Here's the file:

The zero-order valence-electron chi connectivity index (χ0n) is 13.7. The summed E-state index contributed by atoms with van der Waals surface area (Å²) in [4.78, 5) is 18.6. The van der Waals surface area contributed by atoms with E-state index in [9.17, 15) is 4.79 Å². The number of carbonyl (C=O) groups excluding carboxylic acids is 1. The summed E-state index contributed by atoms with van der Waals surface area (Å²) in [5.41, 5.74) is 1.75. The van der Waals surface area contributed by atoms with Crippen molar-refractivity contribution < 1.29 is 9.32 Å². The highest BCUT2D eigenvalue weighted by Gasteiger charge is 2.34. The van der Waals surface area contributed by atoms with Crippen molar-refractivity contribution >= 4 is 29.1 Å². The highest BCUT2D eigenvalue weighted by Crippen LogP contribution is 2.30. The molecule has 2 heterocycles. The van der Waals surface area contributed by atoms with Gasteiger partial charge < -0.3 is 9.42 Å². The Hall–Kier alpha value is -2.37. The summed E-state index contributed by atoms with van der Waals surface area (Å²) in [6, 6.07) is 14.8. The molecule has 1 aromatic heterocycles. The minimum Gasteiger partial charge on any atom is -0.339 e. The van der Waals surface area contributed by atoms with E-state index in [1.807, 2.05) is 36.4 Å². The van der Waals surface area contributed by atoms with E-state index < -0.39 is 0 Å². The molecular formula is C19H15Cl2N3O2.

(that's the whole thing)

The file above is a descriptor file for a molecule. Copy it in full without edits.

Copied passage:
The zero-order valence-electron chi connectivity index (χ0n) is 13.7. The summed E-state index contributed by atoms with van der Waals surface area (Å²) in [4.78, 5) is 18.6. The van der Waals surface area contributed by atoms with E-state index in [9.17, 15) is 4.79 Å². The number of carbonyl (C=O) groups excluding carboxylic acids is 1. The summed E-state index contributed by atoms with van der Waals surface area (Å²) in [5.41, 5.74) is 1.75. The van der Waals surface area contributed by atoms with Crippen molar-refractivity contribution < 1.29 is 9.32 Å². The highest BCUT2D eigenvalue weighted by Gasteiger charge is 2.34. The van der Waals surface area contributed by atoms with Crippen molar-refractivity contribution >= 4 is 29.1 Å². The highest BCUT2D eigenvalue weighted by Crippen LogP contribution is 2.30. The molecule has 2 heterocycles. The van der Waals surface area contributed by atoms with Gasteiger partial charge < -0.3 is 9.42 Å². The Hall–Kier alpha value is -2.37. The summed E-state index contributed by atoms with van der Waals surface area (Å²) in [6, 6.07) is 14.8. The molecule has 1 aromatic heterocycles. The minimum Gasteiger partial charge on any atom is -0.339 e. The van der Waals surface area contributed by atoms with E-state index in [1.807, 2.05) is 36.4 Å². The van der Waals surface area contributed by atoms with E-state index < -0.39 is 0 Å². The molecular formula is C19H15Cl2N3O2.